Negin: Part of the reason neuroscience was on my mind was because I am a TED fellow, which is bizarre because I am the only comedian among the TED fellows. I know an inordinate number of neuroscientists as a result. I went from knowing zero neuroscientists to knowing 10 neuroscientists. We got a neuroscientist from the TED community to be our consultant to talk about stuff he is working on and that made it to the talk I do in the film. Also what I learned from being around so many scientists is that they are more than this Big Bang Theory stereotype and they can be super funny, ridiculous and engaging. So I thought it would be fun to present that kind of character in a less stereotypical, nerdy way.

Jeremy: It was important for us to show characters who have awesome careers but not have it be about that. I do a lot of consulting and work in the tech and start-up space, and I code as well. The hack-a-thon in the film was the co-working space I am part of. So we tried to be as authentic as possible.

In this process of filmmaking and playing the main characters, what was the most challenging part?
Negin: I have experience juggling being in front of and behind the camera from my last film, which was a doc. I think the biggest drawback is that you shoot something and you want to watch it, but you have a ridiculous 14-hour day and you don’t have enough time. So you don’t feel like you’re getting the thing you want to get because you can’t review it, and you have 17-person crew on a shoestring budget and you gotta go. The challenge was relying on the article of faith.

Jeremy: You have to trust your collaborators. We had to put our trust in our cinematographer and our editor/producer, Andrew Mendelson, to be our eyes and ears. The hardest part for me was constantly going from being the most powerful person on set to the most vulnerable person on set. Back and forth. It was challenging to adjust from bearing my soul to calling action. We had to really trust each other and have challenging talks at times and constantly check with each other.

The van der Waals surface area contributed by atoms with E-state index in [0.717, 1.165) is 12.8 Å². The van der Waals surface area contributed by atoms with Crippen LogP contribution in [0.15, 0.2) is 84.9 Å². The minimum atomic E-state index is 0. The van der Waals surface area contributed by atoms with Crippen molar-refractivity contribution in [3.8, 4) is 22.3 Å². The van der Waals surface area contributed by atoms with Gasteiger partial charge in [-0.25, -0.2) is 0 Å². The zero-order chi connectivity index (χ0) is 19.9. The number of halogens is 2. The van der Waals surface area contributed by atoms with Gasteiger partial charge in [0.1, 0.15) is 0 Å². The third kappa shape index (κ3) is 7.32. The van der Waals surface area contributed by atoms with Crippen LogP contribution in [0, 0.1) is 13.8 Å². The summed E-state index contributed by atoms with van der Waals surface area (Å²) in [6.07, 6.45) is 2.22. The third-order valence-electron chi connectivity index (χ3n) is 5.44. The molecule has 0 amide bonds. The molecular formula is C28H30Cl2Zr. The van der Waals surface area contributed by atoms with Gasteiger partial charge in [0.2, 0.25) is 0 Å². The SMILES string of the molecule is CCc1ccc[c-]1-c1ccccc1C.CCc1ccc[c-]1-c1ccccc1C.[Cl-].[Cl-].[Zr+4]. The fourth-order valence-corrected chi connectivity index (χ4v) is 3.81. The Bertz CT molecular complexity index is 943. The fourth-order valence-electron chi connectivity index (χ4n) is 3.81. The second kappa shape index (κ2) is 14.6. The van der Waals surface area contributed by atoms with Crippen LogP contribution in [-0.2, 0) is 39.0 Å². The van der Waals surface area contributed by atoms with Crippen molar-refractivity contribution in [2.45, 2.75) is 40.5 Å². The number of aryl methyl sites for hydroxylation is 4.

How did you divvy up the directorial responsibilities?
Jeremy:  At times there was only one of us who was on camera, and in those moments the other person was calling the shots. When we were in a scene together, we had an inner circle of people who told us when we were sucking or straying from our vision. Everything else was pure collaboration.

During the hurricane, what was the one item that you chose to save or to take?
Jeremy: The thing I hoarded was CVS wine products, which were the only thing that wasn’t sold out. Lesson learned was to have a flashlight or to know where they are.

Negin: A lot of people were cavalier about it and I was one of them. I was like ‘I’m just going to buy a bucket of ice cream and wait it out and I’ll be fine.’ We had nothing and we just lit birthday candles. And if you think about the scale of the blackout, over 40 blocks of New York City was in the dark for five days. I was one of the people who thought something like that would never happen in New York City. One item that I found the most useful was my piano, which otherwise would be neglected. And it was so funny to know that this old timely thing that doesn’t require electricity brought immense pleasure and it was so central to my hurricane experience.

3rd Street Blackout is playing in the Festival’s US Fiction Competition on Saturday, June 13 at 4:45 pm and Monday, June 15 at 8:30 pm. Get your tickets here.

So Yun Um / Los Angeles Film Festival Associate Programmer 
So Yun Um is a Korean-American filmmaker & critic. She runs a film website and YouTube channel called So’s Reel Thoughts, writes the bi-weekly column Badass Femmes for Crome Yellow, and also programs for Los Angeles Asian Pacific Film Festival. The first time she watched Darren Aronofsky’s Requiem for a Dream, she instantly knew she wanted to pursue a career in film, whether it was critiquing or making, probably due to its extreme nature, which aligns with So’s equally fervent personality. She is particularly drawn to forward-thinking, edgy yet sensual, and diverse perspectives in film.